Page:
Background: Omega-3 long chain-polyunsaturated fatty acids (LC-PUFAs)-docosahexaenoic acid (DHA), docosapentaenoic acid (DPA) and eicosapentaenoic acid (EPA)- and omega-6 LC-PUFA arachidonic acid (ARA), are essential for optimum physical and mental development in children. Prior to this study, the blood omega-3 LC-PUFA levels were unknown in Zimbabwean children, particularly in those aged 7-9 years, despite the documented benefits of LC-PUFAs. Documentation of the LC-PUFA levels in this age group would help determine whether interventions, such as fortification, are necessary. This study aimed to determine dried whole blood spot omega-3 and omega-6 LC-PUFA levels and LC-PUFA reference intervals among a selected group of Zimbabwean children aged 7-9 years old.
Methods: We conducted a cross sectional study from September 2011 to August 2012 on a cohort of peri-urban, Zimbabwean children aged 7-9 years. The children were born to mothers enrolled at late pregnancy into an HIV prevention program between 2002 and 2004. Dried whole blood spots were sampled on butylated hydroxytoluene antioxidant impregnated filter papers and dried. LC-PUFAs were quantified using gas liquid chromatography. Differences in LC-PUFAs between groups were compared using the Kruskal Wallis test and reference intervals determined using non-parametric statistical methods.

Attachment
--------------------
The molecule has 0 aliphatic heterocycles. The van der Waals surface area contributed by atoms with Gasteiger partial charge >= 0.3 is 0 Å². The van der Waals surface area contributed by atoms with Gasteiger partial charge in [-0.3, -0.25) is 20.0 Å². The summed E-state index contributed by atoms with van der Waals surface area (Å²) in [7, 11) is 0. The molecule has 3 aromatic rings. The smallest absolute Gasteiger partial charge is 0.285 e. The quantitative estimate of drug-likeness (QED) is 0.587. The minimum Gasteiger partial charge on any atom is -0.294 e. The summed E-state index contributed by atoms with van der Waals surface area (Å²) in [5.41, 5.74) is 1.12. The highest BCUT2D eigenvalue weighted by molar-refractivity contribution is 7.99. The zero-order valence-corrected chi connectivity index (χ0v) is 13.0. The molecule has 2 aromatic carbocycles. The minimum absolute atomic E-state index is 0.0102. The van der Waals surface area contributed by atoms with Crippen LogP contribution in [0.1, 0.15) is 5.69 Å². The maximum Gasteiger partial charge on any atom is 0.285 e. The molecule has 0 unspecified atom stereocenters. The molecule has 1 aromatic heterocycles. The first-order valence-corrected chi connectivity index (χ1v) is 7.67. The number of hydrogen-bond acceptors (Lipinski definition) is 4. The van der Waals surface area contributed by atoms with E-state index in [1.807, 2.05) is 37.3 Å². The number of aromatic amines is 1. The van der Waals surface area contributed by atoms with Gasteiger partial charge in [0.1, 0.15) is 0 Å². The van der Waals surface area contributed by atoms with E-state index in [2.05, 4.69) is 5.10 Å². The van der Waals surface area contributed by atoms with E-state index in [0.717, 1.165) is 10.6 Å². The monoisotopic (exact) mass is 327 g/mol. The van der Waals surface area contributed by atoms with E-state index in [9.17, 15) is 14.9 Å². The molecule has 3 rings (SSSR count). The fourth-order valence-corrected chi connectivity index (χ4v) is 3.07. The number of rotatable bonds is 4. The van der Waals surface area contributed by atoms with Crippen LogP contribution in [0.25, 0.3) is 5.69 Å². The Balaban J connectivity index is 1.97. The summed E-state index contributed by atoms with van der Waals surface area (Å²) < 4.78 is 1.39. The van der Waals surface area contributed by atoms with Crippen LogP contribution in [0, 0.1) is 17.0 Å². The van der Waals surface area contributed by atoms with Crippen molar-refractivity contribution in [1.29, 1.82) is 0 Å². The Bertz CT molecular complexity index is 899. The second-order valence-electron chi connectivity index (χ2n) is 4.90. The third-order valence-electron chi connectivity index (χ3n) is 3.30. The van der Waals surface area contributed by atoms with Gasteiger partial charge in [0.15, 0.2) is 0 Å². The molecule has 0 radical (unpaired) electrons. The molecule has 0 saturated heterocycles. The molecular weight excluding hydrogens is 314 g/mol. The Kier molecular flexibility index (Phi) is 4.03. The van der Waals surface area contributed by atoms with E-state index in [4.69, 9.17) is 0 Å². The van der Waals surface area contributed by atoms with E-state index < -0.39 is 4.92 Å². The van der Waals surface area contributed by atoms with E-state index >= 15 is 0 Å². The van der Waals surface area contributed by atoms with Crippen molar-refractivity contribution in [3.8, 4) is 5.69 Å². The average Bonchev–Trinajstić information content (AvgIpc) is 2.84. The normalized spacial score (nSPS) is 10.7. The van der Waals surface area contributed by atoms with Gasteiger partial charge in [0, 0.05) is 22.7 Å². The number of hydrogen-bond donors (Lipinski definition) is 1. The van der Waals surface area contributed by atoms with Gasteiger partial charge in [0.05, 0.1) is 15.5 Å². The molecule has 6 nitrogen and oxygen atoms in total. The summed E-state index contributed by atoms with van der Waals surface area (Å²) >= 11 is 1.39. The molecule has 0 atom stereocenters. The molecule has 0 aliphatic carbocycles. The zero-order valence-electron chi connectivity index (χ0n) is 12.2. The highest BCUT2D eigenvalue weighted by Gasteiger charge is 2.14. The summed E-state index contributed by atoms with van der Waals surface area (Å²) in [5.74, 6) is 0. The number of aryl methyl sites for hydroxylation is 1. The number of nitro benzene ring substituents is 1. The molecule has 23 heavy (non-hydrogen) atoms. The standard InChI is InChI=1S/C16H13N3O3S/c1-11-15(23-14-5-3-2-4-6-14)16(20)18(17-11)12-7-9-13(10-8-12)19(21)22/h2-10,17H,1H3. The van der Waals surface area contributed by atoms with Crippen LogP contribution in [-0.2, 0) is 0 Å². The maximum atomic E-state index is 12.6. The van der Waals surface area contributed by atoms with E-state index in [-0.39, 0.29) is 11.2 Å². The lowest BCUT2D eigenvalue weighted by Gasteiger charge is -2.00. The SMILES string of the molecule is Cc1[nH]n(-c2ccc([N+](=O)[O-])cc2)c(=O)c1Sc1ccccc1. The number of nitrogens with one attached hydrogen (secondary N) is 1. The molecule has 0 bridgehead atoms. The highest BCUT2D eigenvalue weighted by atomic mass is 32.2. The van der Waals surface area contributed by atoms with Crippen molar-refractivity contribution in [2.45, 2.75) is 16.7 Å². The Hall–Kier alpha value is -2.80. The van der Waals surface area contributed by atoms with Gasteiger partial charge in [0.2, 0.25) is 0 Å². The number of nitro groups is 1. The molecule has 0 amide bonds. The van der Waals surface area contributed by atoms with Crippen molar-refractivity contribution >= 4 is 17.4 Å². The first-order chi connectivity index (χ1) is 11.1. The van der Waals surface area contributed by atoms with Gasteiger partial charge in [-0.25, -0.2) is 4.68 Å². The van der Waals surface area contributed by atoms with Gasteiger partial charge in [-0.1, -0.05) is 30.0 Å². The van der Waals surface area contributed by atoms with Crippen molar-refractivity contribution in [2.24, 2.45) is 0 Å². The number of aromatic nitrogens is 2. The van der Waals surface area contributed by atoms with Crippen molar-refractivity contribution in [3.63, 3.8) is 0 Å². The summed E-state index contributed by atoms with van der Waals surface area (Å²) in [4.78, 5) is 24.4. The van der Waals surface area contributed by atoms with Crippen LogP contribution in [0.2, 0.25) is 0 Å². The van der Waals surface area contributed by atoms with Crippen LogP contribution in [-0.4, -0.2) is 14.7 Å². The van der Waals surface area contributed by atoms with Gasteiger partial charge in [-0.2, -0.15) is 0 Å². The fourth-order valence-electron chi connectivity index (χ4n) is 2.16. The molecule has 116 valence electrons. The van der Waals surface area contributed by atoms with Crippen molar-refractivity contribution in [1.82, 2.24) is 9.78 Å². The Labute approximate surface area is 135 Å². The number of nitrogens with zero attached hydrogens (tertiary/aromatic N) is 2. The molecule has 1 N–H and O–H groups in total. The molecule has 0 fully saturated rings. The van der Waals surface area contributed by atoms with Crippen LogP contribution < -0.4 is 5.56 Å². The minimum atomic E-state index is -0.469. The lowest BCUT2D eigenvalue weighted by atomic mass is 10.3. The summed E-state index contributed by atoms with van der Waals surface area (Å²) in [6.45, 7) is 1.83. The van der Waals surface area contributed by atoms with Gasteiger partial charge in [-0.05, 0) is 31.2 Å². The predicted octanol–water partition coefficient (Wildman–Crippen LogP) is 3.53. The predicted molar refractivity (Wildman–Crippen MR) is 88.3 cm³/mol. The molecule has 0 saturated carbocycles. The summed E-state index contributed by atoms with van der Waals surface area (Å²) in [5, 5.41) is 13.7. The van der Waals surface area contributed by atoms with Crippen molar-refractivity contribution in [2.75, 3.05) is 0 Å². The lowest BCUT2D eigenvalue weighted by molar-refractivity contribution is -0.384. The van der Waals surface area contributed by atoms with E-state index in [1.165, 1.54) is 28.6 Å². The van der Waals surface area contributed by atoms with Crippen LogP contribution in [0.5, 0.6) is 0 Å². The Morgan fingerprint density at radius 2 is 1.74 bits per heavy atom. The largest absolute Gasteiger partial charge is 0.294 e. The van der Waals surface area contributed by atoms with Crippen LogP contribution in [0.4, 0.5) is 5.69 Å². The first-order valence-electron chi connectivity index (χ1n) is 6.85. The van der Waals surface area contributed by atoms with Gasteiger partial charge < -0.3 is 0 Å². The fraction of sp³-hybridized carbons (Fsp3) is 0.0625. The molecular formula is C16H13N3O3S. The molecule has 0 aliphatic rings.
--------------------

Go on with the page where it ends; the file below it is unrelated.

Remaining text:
Results: LC-PUFAs levels were determined in 297 Zimbabwean children of whom 170 (57.2 %) were girls. The study determined that LC-PUFAs (wt/wt) ranges were EPA 0.06-0.55 %, DPA 0.38-1.98 %, DHA 1.13-3.52 %, ARA 5.58-14.64 % and ARA: EPA ratio 15.47-1633.33. Sixteen participants had omega-3 LC-PUFAs levels below the determined reference intervals, while 18 had higher omega-6 LC-PUFAs. The study did not show gender differences in omega-3 and omega-6 LC-PUFAs levels (all p > 0.05). EPA was significantly higher in the 8 year age group compared to those aged 7 and 9 years (median; 0.20 vs 0.17 vs 0.18, respectively, p = 0.049). ARA: EPA ratio was significantly higher in the 7 year age group compared to those aged 8 and 9 years (median; 64.38 vs 56.43 vs 55.87 respectively, p = 0.014).
Conclusions: In this cohort of children, lower EPA levels and higher ARA: EPA ratios were observed compared to those reported in apparently healthy children elsewhere. The high ARA: EPA ratios might increase the vulnerability of these children to inflammatory pathologies. Identification and incorporation into diet of locally produced foodstuffs rich in omega-3 LC-PUFAs is recommended as well as advocating for dietary supplementation with omega-3 fish oils and algae based oils.
Keywords: 7–9 year old; Arachidonic acid; Children; Docosahexaenoic acid; Docosapentaenoic acid; Dried blood spot; Eicosapentaenoic acid; Omega-3 long chain-polyunsaturated fatty acids.